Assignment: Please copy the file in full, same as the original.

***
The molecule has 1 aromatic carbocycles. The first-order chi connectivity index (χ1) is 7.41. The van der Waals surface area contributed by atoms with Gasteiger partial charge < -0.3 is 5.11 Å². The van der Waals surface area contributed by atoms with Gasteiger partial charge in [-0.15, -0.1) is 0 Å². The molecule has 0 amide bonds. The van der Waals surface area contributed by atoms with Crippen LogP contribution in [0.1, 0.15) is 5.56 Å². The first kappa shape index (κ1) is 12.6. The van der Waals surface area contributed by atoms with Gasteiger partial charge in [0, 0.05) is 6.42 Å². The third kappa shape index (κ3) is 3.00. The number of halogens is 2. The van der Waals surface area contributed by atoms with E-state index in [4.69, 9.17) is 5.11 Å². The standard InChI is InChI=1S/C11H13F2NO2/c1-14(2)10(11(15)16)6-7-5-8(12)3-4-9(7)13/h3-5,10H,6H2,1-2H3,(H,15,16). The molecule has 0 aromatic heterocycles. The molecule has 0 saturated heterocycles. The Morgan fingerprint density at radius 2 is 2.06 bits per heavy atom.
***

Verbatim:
The molecule has 1 aromatic carbocycles. The first-order chi connectivity index (χ1) is 7.41. The van der Waals surface area contributed by atoms with Gasteiger partial charge < -0.3 is 5.11 Å². The van der Waals surface area contributed by atoms with Gasteiger partial charge in [-0.15, -0.1) is 0 Å². The molecule has 0 amide bonds. The van der Waals surface area contributed by atoms with Crippen LogP contribution in [0.1, 0.15) is 5.56 Å². The first kappa shape index (κ1) is 12.6. The van der Waals surface area contributed by atoms with Gasteiger partial charge in [0, 0.05) is 6.42 Å². The third kappa shape index (κ3) is 3.00. The number of halogens is 2. The van der Waals surface area contributed by atoms with E-state index in [4.69, 9.17) is 5.11 Å². The standard InChI is InChI=1S/C11H13F2NO2/c1-14(2)10(11(15)16)6-7-5-8(12)3-4-9(7)13/h3-5,10H,6H2,1-2H3,(H,15,16). The molecule has 0 aromatic heterocycles. The molecule has 0 saturated heterocycles. The Morgan fingerprint density at radius 2 is 2.06 bits per heavy atom.